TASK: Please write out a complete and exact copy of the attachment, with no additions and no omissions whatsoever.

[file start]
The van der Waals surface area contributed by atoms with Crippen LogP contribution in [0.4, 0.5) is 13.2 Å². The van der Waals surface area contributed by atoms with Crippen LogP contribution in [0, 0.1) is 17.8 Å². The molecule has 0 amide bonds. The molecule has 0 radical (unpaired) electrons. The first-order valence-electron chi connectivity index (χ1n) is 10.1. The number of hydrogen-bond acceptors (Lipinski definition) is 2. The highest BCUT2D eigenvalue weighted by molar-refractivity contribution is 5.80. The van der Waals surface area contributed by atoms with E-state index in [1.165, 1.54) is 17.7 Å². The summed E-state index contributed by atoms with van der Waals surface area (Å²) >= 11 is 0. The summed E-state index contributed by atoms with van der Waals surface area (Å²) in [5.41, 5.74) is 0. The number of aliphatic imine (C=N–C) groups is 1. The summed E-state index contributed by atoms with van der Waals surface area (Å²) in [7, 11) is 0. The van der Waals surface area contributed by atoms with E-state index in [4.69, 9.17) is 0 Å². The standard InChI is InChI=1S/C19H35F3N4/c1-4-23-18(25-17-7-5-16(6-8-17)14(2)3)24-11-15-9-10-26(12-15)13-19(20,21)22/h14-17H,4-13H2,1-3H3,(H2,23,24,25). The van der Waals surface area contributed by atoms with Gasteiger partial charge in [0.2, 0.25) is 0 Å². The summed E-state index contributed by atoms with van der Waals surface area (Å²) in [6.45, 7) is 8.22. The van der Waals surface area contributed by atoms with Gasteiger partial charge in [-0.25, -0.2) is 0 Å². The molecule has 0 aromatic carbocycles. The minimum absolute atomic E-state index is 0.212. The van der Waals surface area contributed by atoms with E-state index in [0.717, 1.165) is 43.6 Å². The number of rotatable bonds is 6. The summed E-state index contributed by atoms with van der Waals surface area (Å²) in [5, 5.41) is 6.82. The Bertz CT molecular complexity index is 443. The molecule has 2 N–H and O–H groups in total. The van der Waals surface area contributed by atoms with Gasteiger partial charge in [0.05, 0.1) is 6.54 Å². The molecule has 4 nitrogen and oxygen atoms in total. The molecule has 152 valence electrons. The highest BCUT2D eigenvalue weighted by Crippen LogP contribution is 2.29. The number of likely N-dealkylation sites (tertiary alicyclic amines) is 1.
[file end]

The van der Waals surface area contributed by atoms with Crippen LogP contribution in [0.4, 0.5) is 13.2 Å². The van der Waals surface area contributed by atoms with Crippen LogP contribution in [0, 0.1) is 17.8 Å². The molecule has 0 amide bonds. The molecule has 0 radical (unpaired) electrons. The first-order valence-electron chi connectivity index (χ1n) is 10.1. The number of hydrogen-bond acceptors (Lipinski definition) is 2. The highest BCUT2D eigenvalue weighted by molar-refractivity contribution is 5.80. The van der Waals surface area contributed by atoms with E-state index in [1.165, 1.54) is 17.7 Å². The summed E-state index contributed by atoms with van der Waals surface area (Å²) >= 11 is 0. The summed E-state index contributed by atoms with van der Waals surface area (Å²) in [5.41, 5.74) is 0. The number of aliphatic imine (C=N–C) groups is 1. The summed E-state index contributed by atoms with van der Waals surface area (Å²) in [7, 11) is 0. The van der Waals surface area contributed by atoms with E-state index in [4.69, 9.17) is 0 Å². The standard InChI is InChI=1S/C19H35F3N4/c1-4-23-18(25-17-7-5-16(6-8-17)14(2)3)24-11-15-9-10-26(12-15)13-19(20,21)22/h14-17H,4-13H2,1-3H3,(H2,23,24,25). The van der Waals surface area contributed by atoms with Gasteiger partial charge in [0.2, 0.25) is 0 Å². The summed E-state index contributed by atoms with van der Waals surface area (Å²) in [6.45, 7) is 8.22. The van der Waals surface area contributed by atoms with Gasteiger partial charge in [-0.25, -0.2) is 0 Å². The molecule has 0 aromatic carbocycles. The minimum absolute atomic E-state index is 0.212. The van der Waals surface area contributed by atoms with E-state index in [0.717, 1.165) is 43.6 Å². The number of rotatable bonds is 6. The summed E-state index contributed by atoms with van der Waals surface area (Å²) in [5, 5.41) is 6.82. The Bertz CT molecular complexity index is 443. The molecule has 2 N–H and O–H groups in total. The van der Waals surface area contributed by atoms with Gasteiger partial charge in [0.05, 0.1) is 6.54 Å². The molecule has 4 nitrogen and oxygen atoms in total. The molecule has 152 valence electrons. The highest BCUT2D eigenvalue weighted by Crippen LogP contribution is 2.29. The number of likely N-dealkylation sites (tertiary alicyclic amines) is 1.